While art viewed inside the confines of a museum’s walls will always have its place, public outdoor art installations are truly inspiring, giving viewers a broader sensory experience. These three-dimensional works are often site-specific, meaning they were created for that particular place. Today, we’ve rounded up ten recent favorites that were each made with the viewer in mind. While some of them were intentionally created for public interaction, others are just meant to be enjoyed from a more distant view.
1. Cathedral Made From 55,000 LED Lights
During this year’s Light Festival in Ghent, Belgium, Luminaire de Cagna created a spectacular projection from 55,000 LED lights. The bright cathedral invited visitors to walk through its immense 91-foot high entrance into a fairy tale gallery, surrounded by light and color. The stunning artwork, a mix between Romanesque and Renaissance architecture, was one of those installations you almost had to see in person to believe.
2. Interactive Electric Cloud
This large-scale interactive installation called Cloud was built by Calgary-based artist Caitlind Brown. Exhibited this past September at Nuit Blanche in Calgary, Cloud was made with more than 5,000 light bulbs, fluorescent bulbs and chain pull strings. Visitors could walk through the rain of strings, switching the lights on and off. This gave the fun illusion that lighting was flashing across the surface of the cloud.
3. 10,000 Swarovski Crystals Make a Cloud
Using 10,000 Swarovski crystals and chicken wire, landscape artists Andy Cao and Xavier Perrot in collaboration with J.P. Paull of Bodega Architecture made a beautiful cloud on the Arbor Terrace at Dumbarton Oaks in Georgetown, Washington D.C. Underneath, a reflecting pond caught the crystals’ light, casting colorful prisms on the water’s surface.
4. Interactive Giant Red Heart
This past Valentine’s Day, if you were at Times Square in New York City, you might have come across a 10-foot tall structure of a giant red heart. Created by Danish architecture firm BIG, it was comprised of 400 transparent LED acrylic tubes that pulsated a bright red when people would interact with another another around it. How? As more people gathered in the square, their footsteps were collected as energy and converted into light. Thus, the huddled crowd made the heart burn brighter. Love!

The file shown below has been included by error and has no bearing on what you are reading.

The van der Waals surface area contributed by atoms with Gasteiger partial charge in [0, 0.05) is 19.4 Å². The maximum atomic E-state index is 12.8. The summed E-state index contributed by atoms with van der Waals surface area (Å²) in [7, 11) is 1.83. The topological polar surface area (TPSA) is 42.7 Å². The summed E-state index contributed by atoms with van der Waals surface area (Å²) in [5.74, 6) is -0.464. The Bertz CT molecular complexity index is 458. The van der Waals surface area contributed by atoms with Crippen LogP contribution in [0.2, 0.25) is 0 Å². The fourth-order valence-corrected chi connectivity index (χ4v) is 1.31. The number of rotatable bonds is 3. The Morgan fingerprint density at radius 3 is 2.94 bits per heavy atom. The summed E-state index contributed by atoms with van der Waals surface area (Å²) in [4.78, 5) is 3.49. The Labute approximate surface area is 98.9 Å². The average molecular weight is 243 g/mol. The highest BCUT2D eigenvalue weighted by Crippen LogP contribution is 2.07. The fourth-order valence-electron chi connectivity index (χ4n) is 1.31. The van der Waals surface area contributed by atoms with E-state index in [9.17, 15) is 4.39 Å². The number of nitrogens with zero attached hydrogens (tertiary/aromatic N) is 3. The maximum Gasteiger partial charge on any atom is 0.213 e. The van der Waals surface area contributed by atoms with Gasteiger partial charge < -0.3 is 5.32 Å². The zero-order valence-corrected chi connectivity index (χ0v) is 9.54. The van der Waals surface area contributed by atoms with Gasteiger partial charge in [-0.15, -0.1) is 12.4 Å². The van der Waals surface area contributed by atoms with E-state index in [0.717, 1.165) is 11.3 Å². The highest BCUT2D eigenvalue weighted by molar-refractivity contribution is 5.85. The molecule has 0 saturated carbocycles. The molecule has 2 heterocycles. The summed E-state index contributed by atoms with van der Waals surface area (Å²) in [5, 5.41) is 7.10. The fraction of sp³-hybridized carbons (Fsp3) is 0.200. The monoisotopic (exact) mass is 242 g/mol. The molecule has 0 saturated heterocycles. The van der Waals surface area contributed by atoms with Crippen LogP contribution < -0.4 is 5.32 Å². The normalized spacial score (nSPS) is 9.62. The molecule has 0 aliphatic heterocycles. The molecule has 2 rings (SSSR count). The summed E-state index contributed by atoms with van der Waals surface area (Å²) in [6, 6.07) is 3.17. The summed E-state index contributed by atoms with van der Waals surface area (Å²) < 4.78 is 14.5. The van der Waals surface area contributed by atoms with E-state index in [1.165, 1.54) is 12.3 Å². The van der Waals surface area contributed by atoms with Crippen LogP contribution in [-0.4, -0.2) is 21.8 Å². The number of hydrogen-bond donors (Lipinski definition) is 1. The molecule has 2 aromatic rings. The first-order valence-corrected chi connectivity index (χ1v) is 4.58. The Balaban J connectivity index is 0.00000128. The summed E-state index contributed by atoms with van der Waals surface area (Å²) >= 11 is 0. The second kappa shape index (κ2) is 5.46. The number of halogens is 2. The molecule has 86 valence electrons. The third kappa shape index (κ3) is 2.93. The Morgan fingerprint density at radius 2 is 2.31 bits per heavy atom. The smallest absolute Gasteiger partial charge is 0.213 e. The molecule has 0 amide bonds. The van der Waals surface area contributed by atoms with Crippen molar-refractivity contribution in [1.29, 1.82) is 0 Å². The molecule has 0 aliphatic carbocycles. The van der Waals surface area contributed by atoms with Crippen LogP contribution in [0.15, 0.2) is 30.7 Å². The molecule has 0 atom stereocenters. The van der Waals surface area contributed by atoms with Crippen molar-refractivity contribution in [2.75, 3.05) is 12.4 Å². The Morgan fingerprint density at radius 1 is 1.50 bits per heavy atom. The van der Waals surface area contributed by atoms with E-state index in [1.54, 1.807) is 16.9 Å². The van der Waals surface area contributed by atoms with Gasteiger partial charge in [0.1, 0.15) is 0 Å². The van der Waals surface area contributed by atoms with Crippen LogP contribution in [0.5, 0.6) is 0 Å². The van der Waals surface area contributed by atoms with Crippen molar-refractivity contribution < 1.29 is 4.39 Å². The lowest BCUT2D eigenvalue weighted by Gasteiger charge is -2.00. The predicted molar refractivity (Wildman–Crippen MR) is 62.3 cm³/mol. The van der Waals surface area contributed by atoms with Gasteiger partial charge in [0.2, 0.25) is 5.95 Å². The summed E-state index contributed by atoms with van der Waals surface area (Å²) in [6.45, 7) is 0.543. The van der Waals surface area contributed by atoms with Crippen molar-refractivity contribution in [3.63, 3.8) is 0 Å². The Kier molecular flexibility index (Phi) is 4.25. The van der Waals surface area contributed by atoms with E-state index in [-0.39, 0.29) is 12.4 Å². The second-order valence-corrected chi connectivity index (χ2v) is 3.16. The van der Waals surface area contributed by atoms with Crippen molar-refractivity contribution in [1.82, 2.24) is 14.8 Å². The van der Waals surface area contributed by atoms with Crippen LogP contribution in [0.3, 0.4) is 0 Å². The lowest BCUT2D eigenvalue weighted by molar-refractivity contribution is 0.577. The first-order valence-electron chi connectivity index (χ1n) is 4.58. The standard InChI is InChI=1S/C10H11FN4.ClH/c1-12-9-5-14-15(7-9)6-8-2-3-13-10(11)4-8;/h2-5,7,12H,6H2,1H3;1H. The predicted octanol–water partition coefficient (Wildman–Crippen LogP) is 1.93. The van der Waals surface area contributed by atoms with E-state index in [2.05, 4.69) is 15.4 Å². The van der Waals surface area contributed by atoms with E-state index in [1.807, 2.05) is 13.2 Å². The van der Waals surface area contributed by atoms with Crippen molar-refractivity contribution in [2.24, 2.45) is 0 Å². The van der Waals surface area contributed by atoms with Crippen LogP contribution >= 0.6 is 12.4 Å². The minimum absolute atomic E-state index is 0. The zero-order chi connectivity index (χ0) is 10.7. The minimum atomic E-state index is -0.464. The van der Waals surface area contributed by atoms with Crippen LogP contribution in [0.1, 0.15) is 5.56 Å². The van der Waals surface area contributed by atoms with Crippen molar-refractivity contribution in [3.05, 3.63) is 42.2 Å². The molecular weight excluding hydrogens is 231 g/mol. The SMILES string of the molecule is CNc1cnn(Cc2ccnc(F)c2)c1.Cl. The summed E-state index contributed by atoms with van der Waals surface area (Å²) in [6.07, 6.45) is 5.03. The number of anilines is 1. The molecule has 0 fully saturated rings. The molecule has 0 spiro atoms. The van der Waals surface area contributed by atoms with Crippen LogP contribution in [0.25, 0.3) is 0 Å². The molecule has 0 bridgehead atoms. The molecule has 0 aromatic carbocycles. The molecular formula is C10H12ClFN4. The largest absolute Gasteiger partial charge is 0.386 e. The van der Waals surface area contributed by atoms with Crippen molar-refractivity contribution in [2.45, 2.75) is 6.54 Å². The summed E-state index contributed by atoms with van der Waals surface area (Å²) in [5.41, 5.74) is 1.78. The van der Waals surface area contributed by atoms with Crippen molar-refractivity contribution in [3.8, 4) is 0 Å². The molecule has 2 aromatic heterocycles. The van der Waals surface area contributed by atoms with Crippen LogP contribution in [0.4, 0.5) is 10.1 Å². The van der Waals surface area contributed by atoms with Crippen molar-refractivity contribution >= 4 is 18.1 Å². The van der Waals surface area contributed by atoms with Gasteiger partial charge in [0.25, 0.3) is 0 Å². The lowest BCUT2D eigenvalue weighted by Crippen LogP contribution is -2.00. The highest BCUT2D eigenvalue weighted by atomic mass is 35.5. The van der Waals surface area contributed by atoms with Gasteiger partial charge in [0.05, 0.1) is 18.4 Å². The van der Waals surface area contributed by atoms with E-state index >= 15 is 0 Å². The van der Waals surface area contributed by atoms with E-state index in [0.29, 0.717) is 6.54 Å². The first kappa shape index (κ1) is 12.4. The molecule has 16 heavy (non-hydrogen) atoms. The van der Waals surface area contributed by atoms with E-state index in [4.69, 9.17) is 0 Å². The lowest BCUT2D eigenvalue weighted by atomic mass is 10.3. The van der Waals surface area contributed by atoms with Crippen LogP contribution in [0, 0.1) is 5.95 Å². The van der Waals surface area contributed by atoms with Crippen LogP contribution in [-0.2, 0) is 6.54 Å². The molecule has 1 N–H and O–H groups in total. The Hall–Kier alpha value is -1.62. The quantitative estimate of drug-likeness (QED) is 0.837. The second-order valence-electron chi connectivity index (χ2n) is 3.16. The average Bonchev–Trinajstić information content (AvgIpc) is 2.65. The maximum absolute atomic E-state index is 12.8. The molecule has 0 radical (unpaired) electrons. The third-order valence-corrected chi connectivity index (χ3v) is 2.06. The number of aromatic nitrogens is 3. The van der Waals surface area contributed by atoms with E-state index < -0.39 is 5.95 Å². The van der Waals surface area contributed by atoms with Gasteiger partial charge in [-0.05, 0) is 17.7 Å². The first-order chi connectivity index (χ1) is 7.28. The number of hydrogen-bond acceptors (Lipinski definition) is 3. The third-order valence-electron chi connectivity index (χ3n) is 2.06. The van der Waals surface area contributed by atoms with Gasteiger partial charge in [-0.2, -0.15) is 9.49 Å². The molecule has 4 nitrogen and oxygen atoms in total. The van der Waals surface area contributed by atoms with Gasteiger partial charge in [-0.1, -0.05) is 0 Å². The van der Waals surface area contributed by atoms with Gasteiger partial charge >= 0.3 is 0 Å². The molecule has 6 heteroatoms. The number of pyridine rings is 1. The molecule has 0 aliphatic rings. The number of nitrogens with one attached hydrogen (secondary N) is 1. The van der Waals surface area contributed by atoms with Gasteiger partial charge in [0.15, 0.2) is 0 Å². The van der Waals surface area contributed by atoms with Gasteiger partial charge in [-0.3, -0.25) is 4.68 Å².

5. Canopy of Colorful Umbrellas
As part of an art festival called Agitagueda, this past July, a beautiful installation of colorful umbrellas lined two streets in Portugal. Not only did they provide shade to those underneath, the umbrellas seemed magical as they hung in mid-air, suspended by wires. Educational researcher Patricia Almeida took the photos of the installation that later made their way around the web.
6. Horse Sculptures Galloping Up a River
While this year’s ArtPrize, the world’s largest open art competition, had over 1,500 entries, one stood out amongst all the rest. Created by Richard Morse, Stick-to-it-ive-ness: Unwavering pertinacity; perseverance featured nine life-size horses made of dead apple trees making their way up the Grand River. The inspiring installation was made to symbolize the struggle and perseverance we must all go through during difficult situations. The artwork ultimately won 4th place at the art competition.
7. Lit Up Pieces of Paper Caught in a Breeze
London designer Paul Cocksedge created a gorgeous installation resembling pieces of paper caught in a breeze for the Festival of Lights in Lyon, France. Installed in the courtyard of Lyon’s Hotel de Ville, the 25-metre-long sculpture, called Bourrasque, was comprised of 200 A3-sized sheets made from an electrically conductive material that lights up when a current passes through it. Each of these double-sided sheets was individually moulded by hand in London, and then assembled on site.
8. 100,000 LED Lights Float Down Tokyo River
As part of the Tokyo Hotaru festival held this past May, a stunning light display of 100,00 LED lights floated down the Sumida River through central Tokyo. Called “prayer stars,” the lights were made to resemble fireflies, insects that have been long celebrated in Japanese culture. Panasonic created the LEDs, which automatically lit up on contact with water, specifically for this magnificent display.
9. Massive River of 10,000 Lit Up Books
For The Light in Winter festival in Melbourne, Australia, Luzinterruptus took 10,000 discarded books, lit them up with flashlights and then arranged them to look like a massive river overtaking the city. The Spanish art collective’s largest installation yet, Literature vs Traffic even encouraged its visitors to take the books home with them at the end of the art event.
10. 90,000 Plastic Balls Inspired by Wisterias in Monet’s Paintings
For the Le Havre’s Contemporary Art Biennale, Canada-based architects and designers at Claude Cormier + Associés Inc. paid tribute to Monet, the father of Impressionism, by assembling 90,000 plastic balls over the walkway of Le Havre City Hall. Set in five vibrant colors, the installation resembled a pop art piece that simply aimed to delight its visitors.